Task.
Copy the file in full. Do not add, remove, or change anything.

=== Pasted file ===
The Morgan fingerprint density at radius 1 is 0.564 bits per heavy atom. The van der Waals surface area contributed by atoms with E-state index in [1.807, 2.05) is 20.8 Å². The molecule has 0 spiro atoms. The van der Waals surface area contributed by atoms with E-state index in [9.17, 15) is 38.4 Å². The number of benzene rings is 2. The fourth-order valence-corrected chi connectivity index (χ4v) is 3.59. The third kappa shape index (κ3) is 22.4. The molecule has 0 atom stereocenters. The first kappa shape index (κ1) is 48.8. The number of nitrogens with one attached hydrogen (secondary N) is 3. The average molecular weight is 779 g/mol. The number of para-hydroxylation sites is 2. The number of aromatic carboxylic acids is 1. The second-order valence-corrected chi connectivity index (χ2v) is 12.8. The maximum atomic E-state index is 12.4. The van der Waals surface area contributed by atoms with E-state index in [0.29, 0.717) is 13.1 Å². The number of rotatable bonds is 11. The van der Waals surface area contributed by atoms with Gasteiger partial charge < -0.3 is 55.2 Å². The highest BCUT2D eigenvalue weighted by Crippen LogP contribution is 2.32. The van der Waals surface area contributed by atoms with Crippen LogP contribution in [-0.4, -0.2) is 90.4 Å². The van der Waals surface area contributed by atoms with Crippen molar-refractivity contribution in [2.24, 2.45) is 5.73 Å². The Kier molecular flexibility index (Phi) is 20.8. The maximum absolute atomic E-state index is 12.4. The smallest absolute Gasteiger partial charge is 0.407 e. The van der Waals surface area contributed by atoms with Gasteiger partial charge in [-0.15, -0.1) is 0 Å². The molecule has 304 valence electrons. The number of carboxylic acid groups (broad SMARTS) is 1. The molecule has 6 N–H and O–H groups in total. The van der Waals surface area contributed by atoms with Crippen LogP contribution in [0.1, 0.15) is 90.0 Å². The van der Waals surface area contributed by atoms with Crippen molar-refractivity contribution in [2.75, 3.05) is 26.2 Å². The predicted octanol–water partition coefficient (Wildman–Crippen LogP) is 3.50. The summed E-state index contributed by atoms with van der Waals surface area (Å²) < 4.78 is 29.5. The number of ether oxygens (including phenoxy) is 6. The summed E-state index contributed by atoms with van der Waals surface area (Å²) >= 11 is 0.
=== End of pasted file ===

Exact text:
The Morgan fingerprint density at radius 1 is 0.564 bits per heavy atom. The van der Waals surface area contributed by atoms with E-state index in [1.807, 2.05) is 20.8 Å². The molecule has 0 spiro atoms. The van der Waals surface area contributed by atoms with E-state index in [9.17, 15) is 38.4 Å². The number of benzene rings is 2. The fourth-order valence-corrected chi connectivity index (χ4v) is 3.59. The third kappa shape index (κ3) is 22.4. The molecule has 0 atom stereocenters. The first kappa shape index (κ1) is 48.8. The number of nitrogens with one attached hydrogen (secondary N) is 3. The average molecular weight is 779 g/mol. The number of para-hydroxylation sites is 2. The number of aromatic carboxylic acids is 1. The second-order valence-corrected chi connectivity index (χ2v) is 12.8. The maximum atomic E-state index is 12.4. The van der Waals surface area contributed by atoms with E-state index in [0.29, 0.717) is 13.1 Å². The number of rotatable bonds is 11. The van der Waals surface area contributed by atoms with Gasteiger partial charge < -0.3 is 55.2 Å². The highest BCUT2D eigenvalue weighted by Crippen LogP contribution is 2.32. The van der Waals surface area contributed by atoms with Crippen LogP contribution in [-0.4, -0.2) is 90.4 Å². The van der Waals surface area contributed by atoms with Crippen molar-refractivity contribution in [2.24, 2.45) is 5.73 Å². The Kier molecular flexibility index (Phi) is 20.8. The maximum absolute atomic E-state index is 12.4. The smallest absolute Gasteiger partial charge is 0.407 e. The van der Waals surface area contributed by atoms with Gasteiger partial charge in [-0.15, -0.1) is 0 Å². The molecule has 304 valence electrons. The number of carboxylic acid groups (broad SMARTS) is 1. The molecule has 6 N–H and O–H groups in total. The van der Waals surface area contributed by atoms with Crippen LogP contribution in [0.1, 0.15) is 90.0 Å². The van der Waals surface area contributed by atoms with Crippen molar-refractivity contribution in [2.75, 3.05) is 26.2 Å². The predicted octanol–water partition coefficient (Wildman–Crippen LogP) is 3.50. The summed E-state index contributed by atoms with van der Waals surface area (Å²) < 4.78 is 29.5. The number of ether oxygens (including phenoxy) is 6. The summed E-state index contributed by atoms with van der Waals surface area (Å²) >= 11 is 0.